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Clue of the Month
major form of Japanese musical drama
Common clues: Japanese
drama; Yokohama drama; Japanese theater; Kabuki cousin; Play with
masks; Drama in Kyoto
2 times a year
- derived from the Japanese word for "skill" or
"talent" - is a major form of classical Japanese
musical drama that has been performed since the 14th century.
Many characters are masked, with men playing male and female
roles. Traditionally, a Noh 'performance day' lasts all day and
consists of five Noh plays interspersed with shorter, humorous
kyōgen pieces. However, present-day Noh performances consist
of two Noh plays with one Kyōgen play in between.
the field of Noh performance is extremely codified, and regulated
by the iemoto system, with an emphasis on tradition rather than
innovation, some performers do compose new plays or revive
historical ones that are not a part of the standard repertoire.
Works blending Noh with other theatrical traditions have also
with the closely related kyōgen farce, Noh evolved from
various popular, folk and aristocratic art forms, including
Dengaku, Shirabyoshi, and Gagaku.
and his son Zeami Motokiyo brought Noh to its present-day form
during the Muromachi period (1336 to 1573) under the patronage of
the powerful Ashikaga clan, particularly the third shogun,
Ashikaga Yoshimitsu. It would later influence other dramatic
forms such as Kabuki and Butoh. During the Meiji era, although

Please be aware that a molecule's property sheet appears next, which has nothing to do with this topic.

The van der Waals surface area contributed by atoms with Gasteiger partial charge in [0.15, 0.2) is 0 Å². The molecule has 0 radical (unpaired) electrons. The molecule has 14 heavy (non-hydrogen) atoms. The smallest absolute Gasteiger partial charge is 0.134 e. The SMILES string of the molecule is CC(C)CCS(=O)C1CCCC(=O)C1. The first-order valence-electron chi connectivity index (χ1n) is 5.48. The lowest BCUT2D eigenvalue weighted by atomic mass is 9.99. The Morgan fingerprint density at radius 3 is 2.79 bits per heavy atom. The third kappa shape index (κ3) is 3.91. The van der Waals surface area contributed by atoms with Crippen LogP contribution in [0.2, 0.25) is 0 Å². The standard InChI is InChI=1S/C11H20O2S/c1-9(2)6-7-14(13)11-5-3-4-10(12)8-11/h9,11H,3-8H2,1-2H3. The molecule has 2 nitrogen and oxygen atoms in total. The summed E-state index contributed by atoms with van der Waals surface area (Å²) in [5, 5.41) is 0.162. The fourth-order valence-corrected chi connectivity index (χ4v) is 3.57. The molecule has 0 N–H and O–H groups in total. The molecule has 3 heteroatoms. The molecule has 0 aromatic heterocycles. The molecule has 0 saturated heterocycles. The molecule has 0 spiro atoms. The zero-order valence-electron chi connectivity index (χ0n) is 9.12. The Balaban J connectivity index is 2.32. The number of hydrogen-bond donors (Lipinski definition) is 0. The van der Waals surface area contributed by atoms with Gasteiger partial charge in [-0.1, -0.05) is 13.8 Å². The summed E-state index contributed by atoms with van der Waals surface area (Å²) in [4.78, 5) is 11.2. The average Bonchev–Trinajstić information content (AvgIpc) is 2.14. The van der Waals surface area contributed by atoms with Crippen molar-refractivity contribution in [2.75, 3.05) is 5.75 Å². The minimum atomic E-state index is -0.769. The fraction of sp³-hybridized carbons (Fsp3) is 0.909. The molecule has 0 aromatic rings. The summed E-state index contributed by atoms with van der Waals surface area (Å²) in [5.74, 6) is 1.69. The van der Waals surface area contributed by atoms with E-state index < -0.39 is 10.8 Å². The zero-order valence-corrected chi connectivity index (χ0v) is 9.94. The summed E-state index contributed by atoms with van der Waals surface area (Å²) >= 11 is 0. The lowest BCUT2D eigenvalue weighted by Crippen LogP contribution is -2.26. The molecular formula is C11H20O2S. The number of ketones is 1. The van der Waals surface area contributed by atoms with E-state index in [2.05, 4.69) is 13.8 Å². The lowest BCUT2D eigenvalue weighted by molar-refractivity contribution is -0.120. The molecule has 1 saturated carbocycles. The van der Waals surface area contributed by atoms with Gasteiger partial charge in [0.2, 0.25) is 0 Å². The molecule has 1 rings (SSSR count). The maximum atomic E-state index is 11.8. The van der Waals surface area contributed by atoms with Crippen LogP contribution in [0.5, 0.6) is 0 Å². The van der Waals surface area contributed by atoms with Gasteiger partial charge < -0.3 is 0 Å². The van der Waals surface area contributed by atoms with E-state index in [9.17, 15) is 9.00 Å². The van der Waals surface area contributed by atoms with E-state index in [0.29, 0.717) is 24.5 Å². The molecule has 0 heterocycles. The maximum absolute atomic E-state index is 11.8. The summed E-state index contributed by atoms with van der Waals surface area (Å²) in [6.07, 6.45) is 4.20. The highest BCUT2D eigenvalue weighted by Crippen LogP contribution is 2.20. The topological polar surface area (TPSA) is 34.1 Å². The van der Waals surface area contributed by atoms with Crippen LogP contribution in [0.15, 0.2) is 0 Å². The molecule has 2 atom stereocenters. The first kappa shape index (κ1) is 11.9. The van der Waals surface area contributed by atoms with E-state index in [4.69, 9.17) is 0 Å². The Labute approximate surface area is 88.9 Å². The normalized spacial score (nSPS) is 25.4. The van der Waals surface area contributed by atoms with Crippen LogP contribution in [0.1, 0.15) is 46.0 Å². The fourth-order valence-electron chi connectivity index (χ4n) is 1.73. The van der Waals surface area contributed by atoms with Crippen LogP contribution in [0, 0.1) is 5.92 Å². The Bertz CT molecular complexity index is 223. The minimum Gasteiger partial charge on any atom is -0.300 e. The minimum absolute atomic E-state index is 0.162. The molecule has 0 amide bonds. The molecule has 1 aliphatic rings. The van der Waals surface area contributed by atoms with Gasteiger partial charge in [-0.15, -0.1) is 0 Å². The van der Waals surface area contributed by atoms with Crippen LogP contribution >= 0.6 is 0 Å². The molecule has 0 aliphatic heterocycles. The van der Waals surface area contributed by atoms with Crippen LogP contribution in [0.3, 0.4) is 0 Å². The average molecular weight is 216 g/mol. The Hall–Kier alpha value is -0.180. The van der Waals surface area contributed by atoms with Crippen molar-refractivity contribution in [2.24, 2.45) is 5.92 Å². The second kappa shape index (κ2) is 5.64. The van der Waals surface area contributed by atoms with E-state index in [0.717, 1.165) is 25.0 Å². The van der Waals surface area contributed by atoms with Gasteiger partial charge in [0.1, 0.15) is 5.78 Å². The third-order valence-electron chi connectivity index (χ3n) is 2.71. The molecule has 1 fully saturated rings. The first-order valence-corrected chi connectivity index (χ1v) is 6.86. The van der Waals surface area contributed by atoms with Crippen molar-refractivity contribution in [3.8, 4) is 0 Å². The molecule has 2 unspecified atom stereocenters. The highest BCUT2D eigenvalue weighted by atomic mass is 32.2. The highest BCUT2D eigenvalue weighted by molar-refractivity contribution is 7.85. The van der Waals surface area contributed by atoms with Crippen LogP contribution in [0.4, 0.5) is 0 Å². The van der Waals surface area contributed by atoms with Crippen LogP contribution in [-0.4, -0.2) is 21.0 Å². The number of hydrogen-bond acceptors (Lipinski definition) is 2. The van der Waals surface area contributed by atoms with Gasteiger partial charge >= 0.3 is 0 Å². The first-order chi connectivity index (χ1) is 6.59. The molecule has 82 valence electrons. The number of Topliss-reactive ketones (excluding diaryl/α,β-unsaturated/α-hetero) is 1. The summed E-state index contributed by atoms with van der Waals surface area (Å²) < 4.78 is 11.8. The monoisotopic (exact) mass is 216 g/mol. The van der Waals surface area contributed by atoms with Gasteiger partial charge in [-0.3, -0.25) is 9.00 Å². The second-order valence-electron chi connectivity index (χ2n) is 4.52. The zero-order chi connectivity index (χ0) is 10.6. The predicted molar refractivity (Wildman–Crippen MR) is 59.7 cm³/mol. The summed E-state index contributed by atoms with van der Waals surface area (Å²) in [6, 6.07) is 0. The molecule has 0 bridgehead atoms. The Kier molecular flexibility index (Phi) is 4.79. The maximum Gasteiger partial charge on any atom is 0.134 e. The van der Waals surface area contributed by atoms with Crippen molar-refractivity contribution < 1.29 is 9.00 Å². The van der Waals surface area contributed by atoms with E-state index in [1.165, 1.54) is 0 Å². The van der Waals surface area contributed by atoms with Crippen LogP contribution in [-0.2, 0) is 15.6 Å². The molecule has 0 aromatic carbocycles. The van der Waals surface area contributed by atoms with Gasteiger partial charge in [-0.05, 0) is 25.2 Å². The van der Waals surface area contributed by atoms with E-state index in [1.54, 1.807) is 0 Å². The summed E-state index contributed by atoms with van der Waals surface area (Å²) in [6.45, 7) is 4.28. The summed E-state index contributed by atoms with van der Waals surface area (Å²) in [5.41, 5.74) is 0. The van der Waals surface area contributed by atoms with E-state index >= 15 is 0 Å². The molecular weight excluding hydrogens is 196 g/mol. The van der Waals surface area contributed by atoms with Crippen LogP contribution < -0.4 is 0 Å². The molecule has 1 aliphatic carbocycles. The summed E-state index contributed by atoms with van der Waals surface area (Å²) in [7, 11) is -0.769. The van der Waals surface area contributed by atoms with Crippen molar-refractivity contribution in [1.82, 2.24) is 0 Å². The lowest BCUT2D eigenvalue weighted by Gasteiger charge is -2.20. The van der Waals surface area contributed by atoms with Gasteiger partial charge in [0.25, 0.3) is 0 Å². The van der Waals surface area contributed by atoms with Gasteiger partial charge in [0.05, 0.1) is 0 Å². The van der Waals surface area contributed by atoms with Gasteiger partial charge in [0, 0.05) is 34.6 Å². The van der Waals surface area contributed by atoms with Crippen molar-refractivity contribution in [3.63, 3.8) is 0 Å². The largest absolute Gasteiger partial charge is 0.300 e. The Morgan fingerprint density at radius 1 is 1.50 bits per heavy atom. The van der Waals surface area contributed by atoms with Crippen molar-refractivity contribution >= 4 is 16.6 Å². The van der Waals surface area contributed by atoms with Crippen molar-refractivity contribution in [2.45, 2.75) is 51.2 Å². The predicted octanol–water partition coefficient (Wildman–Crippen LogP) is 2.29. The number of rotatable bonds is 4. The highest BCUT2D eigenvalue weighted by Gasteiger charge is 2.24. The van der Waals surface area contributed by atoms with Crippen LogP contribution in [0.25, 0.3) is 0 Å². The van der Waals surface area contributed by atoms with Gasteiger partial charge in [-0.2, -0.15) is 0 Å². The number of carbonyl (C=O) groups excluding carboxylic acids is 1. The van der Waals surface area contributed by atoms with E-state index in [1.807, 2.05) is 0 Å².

its governmental patronage was lost, Noh and kyōgen received
official recognition as two of the three national forms of drama.
tradition, Noh actors and musicians only rehearse together once,
a few days before the actual performance. Generally, each actor,
musician, and chorus member practises his or her fundamental
movements, songs, and dances independently, under the tutelage of
a senior member of the school. Thus, the mood of a given
performance is not set by any single performer but established by
the interactions of all the performers together. In this way, Noh
could be seen as exemplifying the medieval Japanese aesthetics of
transience, exemplified by the saying of Sen no Rikyu, "ichi-go
ichi-e", "one chance, one meeting".
of the important centres of Noh was Nagoya, which upholds its
tradition in today's Nagoya Noh Theatre.
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